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Landholders in spin over wind farms 

Credit:  Troy Rowling, Queensland Country Life, qcl.farmonline.com.au 12 April 2011 ~~

The renewable energy sector is the latest industry to target prime agricultural land.

Landholders, both opposed and supportive of a proposed wind farm, north of Dalby, faced off at the first public meeting held by operation owners, AGL, at the weekend.

The event quickly descended into a shambolic mess after AGL refused to host a public forum, instead insisting on one-on-one meetings with locals.

At one point AGL representatives refused to answer any questions until the media was out of earshot.

After some journalists informed AGL they would report that the company was banning media from the meetings and multiple complaints by locals, a 45-minute question and answer session with company representatives was begrudgingly held.

More than 80 people gathered at the Cooranga North Community Hall on Saturday to hear from the company, which is seeking government approval for the construction of 115 turbines within a 6km radius of the small township.

For many landholders the weekend meeting was the first time they had met face -to-face with an AGL representative since the company took over the project in 2008, with only previous correspondence being company newsletters and plentiful town rumours.

The $800 million wind farm, called Cooper’s Gap, will affect about 40 properties, with legislative requirements forcing AGL to seek a negotiated written agreement only with those landholders with turbines planned for construction on their properties.

AGL has also refused to consider purchasing any potentially affected properties in the area. However, AGL Power Development Manager Adam Mackett has pledged to meet with all neighbouring property owners in the following month.

The landholders who oppose the construction, who have called themselves the Cooranga North Concerned Citizens (CNCC), claim the noise and health risks from the turbines will diminish the quality of their lives and significantly reduce land values.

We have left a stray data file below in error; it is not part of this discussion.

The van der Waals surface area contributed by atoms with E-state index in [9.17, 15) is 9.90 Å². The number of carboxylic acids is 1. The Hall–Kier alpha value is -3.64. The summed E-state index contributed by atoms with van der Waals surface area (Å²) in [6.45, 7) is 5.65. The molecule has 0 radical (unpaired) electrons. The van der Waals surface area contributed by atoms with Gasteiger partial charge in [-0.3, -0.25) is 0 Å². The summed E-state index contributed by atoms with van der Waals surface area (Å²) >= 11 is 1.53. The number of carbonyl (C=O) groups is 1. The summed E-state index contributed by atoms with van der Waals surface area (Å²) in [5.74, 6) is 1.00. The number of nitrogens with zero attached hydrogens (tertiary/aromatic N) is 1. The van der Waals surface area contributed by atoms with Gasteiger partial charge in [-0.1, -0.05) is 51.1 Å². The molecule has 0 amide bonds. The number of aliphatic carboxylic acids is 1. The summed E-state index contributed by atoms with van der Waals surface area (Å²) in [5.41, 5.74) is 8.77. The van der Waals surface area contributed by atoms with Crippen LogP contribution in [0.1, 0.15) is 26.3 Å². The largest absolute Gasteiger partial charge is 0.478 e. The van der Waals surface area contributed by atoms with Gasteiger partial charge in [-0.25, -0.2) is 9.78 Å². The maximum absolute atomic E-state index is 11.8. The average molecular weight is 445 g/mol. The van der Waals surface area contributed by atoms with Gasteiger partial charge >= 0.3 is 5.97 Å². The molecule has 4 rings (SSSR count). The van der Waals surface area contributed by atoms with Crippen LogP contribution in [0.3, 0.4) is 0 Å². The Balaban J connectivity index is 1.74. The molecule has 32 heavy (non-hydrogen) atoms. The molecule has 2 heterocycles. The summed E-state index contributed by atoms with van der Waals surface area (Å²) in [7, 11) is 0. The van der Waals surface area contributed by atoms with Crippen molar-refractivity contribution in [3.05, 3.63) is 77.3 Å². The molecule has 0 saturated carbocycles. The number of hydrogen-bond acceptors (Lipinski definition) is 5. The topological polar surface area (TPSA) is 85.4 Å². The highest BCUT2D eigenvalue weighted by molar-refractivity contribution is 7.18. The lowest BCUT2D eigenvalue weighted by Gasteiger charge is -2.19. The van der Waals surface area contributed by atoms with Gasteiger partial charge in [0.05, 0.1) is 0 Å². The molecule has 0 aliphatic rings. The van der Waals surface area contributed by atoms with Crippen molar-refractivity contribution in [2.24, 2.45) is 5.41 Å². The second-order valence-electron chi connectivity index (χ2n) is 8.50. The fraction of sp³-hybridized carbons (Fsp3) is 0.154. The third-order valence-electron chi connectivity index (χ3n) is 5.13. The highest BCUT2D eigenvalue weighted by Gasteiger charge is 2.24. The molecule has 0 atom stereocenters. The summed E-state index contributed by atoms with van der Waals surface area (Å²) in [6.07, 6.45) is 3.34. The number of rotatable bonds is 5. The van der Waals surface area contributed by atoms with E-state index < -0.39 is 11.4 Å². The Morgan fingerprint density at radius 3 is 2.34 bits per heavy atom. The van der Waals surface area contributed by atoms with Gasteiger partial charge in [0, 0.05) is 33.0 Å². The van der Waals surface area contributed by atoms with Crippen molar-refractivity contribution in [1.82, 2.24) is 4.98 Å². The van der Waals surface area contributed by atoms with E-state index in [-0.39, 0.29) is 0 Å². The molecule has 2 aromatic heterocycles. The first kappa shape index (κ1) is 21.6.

Concerned landholders in the Cooranga region, which has many beef and horse properties, believe the stress caused by the large and continuous swinging turbines above their properties will affect calving rates and distress their livestock.

They want the company to not construct any turbines within 3km of a residential dwelling and at least 600m from a neighbouring property boundary.

They have called on the Queensland Government to enforce such a ruling, citing the example of the Victorian Government, which last week reaffirmed a policy commitment where no turbine would be built within 2km of homes without residents’ agreement.

There is currently no legislative requirement on setbacks for turbine construction in Queensland. In a statement to Queensland Country Life, State Environment Minister Kate Jones did not respond to a question on whether the government would introduce minimum setback standards.

Mr Mackett said AGL did not plan to construct any turbines within 1.4km of a home. However, protesters have argued the distance from a boundary fence is “essential” due to the potential impact on livestock and have raised doubts over these claims.

“We do not oppose green energy or the project going ahead; we just don’t want it to have social, health or economic impact on landholders,” CNCC spokesperson Bryan Lyons said.

CNCC member Paul Newman cited a recent report in the AGL newsletter, distributed to landholders, which claimed the National Health and Medical Research Council (NHMRC) stated there was “no published scientific evidence to support adverse health affects of wind turbines.”

Mr Newman presented AGL representatives with an email from NHMRC assistant director of emerging issues Heather Bishop who wrote that AGL’s claim had distorted the council’s public statement.

Mr Newman said this “needed an explanation” from the company, which AGL pledge to provide at a later date.

Source:  Troy Rowling, Queensland Country Life, qcl.farmonline.com.au 12 April 2011

This article is the work of the source indicated. Any opinions expressed in it are not necessarily those of National Wind Watch.

The copyright of this article resides with the author or publisher indicated. As part of its noncommercial educational effort to present the environmental, social, scientific, and economic issues of large-scale wind power development to a global audience seeking such information, National Wind Watch endeavors to observe “fair use” as provided for in section 107 of U.S. Copyright Law and similar “fair dealing” provisions of the copyright laws of other nations. Send requests to excerpt, general inquiries, and comments via e-mail.

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